Tim- What we demonstrated was the rate of spinal injury, or spinal cord injury, was very low, less than 0.7%. All the other patients - so this is looking at majorly injured patients - had other significant injuries. Normally it's the head or the chest or the abdomen with spinal injuries right down at the bottom of this list of injury frequency. We also found that being trapped was associated with more deaths than it should be. So once we took into account people's age, their comorbidities, that's the other things that they've got wrong with them, and the injuries that they suffered, we found that being trapped was an independent predictor of mortality. So there's something about being trapped that kills you.

James- Is it fair to ask why this has taken so long for people to look at the way we deal with these accidents and to re-assess how we should be dealing with them?

Tim- Yeah, I think there's a number of different challenges to that. One is around, I guess, patient ownership. Who is responsible for casualties or patients when they are actually trapped? Are they actually a patient or are they a casualty which is the responsibility of the fire and rescue services? And I think these areas of shared ownership lead to potential difficulties in delivering research in that area.

James- I definitely appreciate what you're saying, but when you've outlined the situation as clearly as you have, how does it stand up to people out there who, obviously have my deep sympathies, maybe they've lost someone to an accident who might have stood a far better chance had their injuries been treated sooner, giving an updated approach, which moves away from the movement minimization way of dealing with things.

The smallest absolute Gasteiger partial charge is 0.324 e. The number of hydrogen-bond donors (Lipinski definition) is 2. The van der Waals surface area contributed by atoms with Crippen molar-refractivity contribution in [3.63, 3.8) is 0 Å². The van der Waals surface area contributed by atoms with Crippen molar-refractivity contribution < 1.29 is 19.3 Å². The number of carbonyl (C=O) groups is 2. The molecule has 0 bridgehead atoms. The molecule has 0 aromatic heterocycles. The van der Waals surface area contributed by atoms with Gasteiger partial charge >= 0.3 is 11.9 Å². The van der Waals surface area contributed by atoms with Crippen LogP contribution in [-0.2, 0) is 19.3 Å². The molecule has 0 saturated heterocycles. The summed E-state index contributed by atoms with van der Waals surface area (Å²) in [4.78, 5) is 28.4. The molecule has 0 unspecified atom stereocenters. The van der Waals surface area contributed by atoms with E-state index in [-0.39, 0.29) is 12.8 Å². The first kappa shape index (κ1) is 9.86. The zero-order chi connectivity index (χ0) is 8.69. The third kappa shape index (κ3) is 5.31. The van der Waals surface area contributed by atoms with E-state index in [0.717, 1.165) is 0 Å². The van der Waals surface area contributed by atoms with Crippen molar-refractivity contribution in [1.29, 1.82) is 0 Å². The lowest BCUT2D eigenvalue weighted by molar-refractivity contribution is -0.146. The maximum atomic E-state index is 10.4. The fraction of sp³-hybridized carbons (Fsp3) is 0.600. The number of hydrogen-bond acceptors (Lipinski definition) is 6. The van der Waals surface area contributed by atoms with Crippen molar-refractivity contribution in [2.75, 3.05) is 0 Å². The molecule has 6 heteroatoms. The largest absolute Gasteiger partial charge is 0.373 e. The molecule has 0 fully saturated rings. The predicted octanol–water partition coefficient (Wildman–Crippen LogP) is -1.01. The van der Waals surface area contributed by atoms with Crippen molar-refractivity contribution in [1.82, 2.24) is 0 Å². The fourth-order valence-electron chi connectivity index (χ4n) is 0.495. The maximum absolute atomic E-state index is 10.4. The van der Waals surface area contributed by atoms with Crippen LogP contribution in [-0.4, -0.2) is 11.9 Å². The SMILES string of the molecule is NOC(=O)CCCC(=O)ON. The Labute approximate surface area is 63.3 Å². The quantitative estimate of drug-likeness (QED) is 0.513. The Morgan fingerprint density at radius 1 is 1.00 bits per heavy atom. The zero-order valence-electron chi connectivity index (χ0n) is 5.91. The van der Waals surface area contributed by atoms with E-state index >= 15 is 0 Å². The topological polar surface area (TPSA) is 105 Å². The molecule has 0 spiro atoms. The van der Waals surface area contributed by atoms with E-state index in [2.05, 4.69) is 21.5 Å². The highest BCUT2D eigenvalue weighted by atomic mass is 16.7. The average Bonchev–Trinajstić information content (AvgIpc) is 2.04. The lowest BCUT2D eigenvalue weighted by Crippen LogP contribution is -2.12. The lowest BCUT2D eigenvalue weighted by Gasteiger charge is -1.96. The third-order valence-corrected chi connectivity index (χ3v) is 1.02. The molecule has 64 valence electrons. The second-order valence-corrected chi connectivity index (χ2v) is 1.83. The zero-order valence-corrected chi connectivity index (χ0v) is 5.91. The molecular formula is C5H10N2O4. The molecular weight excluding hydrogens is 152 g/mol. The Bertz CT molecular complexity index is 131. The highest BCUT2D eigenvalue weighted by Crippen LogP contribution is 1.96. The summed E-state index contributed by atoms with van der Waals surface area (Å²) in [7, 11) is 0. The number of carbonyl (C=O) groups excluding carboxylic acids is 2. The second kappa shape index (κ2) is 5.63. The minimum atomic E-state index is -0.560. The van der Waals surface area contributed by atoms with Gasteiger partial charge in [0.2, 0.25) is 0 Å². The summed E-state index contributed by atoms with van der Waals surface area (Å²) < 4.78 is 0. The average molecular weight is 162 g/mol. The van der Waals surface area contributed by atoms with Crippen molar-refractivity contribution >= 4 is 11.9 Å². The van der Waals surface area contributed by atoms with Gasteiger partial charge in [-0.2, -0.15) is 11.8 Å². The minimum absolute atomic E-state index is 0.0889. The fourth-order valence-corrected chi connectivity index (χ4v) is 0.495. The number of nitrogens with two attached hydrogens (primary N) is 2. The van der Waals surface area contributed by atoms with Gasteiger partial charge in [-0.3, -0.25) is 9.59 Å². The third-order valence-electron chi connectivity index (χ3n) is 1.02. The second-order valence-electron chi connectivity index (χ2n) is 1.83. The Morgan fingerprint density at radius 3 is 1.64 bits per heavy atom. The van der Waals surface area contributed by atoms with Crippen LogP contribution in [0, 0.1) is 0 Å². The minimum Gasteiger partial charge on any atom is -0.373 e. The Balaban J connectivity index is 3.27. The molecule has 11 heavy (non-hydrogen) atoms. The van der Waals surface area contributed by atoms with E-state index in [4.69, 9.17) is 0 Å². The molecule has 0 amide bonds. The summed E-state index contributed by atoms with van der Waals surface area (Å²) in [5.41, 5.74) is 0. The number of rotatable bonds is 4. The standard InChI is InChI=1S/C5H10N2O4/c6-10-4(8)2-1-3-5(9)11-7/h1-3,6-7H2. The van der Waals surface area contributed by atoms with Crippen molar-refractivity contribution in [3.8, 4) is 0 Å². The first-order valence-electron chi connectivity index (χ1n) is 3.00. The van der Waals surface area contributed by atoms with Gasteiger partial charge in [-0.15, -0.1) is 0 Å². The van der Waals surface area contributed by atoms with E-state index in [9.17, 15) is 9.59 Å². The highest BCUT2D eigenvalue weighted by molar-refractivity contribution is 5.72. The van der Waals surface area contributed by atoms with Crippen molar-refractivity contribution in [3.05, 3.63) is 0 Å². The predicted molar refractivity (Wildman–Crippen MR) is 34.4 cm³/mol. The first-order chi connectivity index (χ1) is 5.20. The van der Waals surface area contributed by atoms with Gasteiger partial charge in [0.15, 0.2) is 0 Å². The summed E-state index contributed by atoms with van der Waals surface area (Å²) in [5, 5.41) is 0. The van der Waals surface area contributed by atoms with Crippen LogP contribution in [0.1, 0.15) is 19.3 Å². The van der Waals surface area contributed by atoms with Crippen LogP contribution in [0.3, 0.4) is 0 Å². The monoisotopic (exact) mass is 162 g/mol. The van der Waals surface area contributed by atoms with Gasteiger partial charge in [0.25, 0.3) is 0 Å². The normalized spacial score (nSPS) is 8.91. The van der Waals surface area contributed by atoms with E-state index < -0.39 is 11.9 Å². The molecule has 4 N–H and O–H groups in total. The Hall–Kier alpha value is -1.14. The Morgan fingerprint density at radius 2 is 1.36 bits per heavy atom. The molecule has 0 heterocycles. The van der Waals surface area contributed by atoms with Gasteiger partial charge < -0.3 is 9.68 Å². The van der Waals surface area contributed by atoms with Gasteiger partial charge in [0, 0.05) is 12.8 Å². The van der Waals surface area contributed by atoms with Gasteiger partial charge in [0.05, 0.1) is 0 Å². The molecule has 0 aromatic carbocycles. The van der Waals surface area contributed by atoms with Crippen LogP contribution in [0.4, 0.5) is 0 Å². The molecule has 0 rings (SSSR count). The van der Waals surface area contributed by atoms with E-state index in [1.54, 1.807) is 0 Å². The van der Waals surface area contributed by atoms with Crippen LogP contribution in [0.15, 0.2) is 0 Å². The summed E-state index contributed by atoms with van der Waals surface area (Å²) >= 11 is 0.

Tim- I think that's a difficult question to, to answer. I think the important thing is, is that we've identified that what we are doing could be better and we are working with all the right stakeholders to make sure that that information rapidly and efficiently translated into practice. It's a shame that we've not looked at this sooner, but now that we have, we seem to have captured momentum and the buy-in and support of all these stakeholders to ensure that this translates rapidly into not only guidance, but into the practice that we deliver on a day to day basis, moving forward. We've already seen some changes or results and, and that's really fantastic to see.

James- Yeah, that's good to hear. When it comes to this transition, are there any major sticking points in the way that you envisage or could, could things move quite quickly from here?

Tim- I think it's important not to underestimate how difficult it is to overcome years of institutionalized practice and the fire rescue services have been taught for many years, that even a very small movement can lead to catastrophic consequences. I think it's important that this work has, it's not delivered by doctors and it's not delivered by fire rescue personnel. It's not delivered by a certain group of practitioners, but it's been genuinely developed and delivered by a multidisciplinary group of stakeholders. I think, in the past, we've perhaps gone wrong by doctors telling people how to do things. And I think the principles of regularly revisiting this guidance and ensuring that what we're doing is patient centred and patient injury centred that we can continue to refine and get better at this area of practice and all those other areas of shared multidisciplinary practice.